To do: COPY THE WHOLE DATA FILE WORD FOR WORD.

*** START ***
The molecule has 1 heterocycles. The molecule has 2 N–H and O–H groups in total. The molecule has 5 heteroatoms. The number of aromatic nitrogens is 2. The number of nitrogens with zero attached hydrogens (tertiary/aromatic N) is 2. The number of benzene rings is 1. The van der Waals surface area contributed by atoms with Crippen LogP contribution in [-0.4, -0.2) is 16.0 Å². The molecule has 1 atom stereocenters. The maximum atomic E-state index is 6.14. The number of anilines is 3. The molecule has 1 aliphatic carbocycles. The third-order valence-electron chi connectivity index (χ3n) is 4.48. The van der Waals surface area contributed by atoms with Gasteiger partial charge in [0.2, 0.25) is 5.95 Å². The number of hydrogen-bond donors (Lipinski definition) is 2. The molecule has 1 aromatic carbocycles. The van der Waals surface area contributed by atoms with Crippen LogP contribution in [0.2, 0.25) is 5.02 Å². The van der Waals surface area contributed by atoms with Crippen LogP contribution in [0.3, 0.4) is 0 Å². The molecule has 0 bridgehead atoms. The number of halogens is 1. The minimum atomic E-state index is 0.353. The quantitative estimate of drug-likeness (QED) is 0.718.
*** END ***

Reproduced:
The molecule has 1 heterocycles. The molecule has 2 N–H and O–H groups in total. The molecule has 5 heteroatoms. The number of aromatic nitrogens is 2. The number of nitrogens with zero attached hydrogens (tertiary/aromatic N) is 2. The number of benzene rings is 1. The van der Waals surface area contributed by atoms with Crippen LogP contribution in [-0.4, -0.2) is 16.0 Å². The molecule has 1 atom stereocenters. The maximum atomic E-state index is 6.14. The number of anilines is 3. The molecule has 1 aliphatic carbocycles. The third-order valence-electron chi connectivity index (χ3n) is 4.48. The van der Waals surface area contributed by atoms with Gasteiger partial charge in [0.2, 0.25) is 5.95 Å². The number of hydrogen-bond donors (Lipinski definition) is 2. The molecule has 1 aromatic carbocycles. The van der Waals surface area contributed by atoms with Crippen LogP contribution in [0.2, 0.25) is 5.02 Å². The van der Waals surface area contributed by atoms with Crippen LogP contribution in [0.3, 0.4) is 0 Å². The molecule has 0 bridgehead atoms. The number of halogens is 1. The minimum atomic E-state index is 0.353. The quantitative estimate of drug-likeness (QED) is 0.718.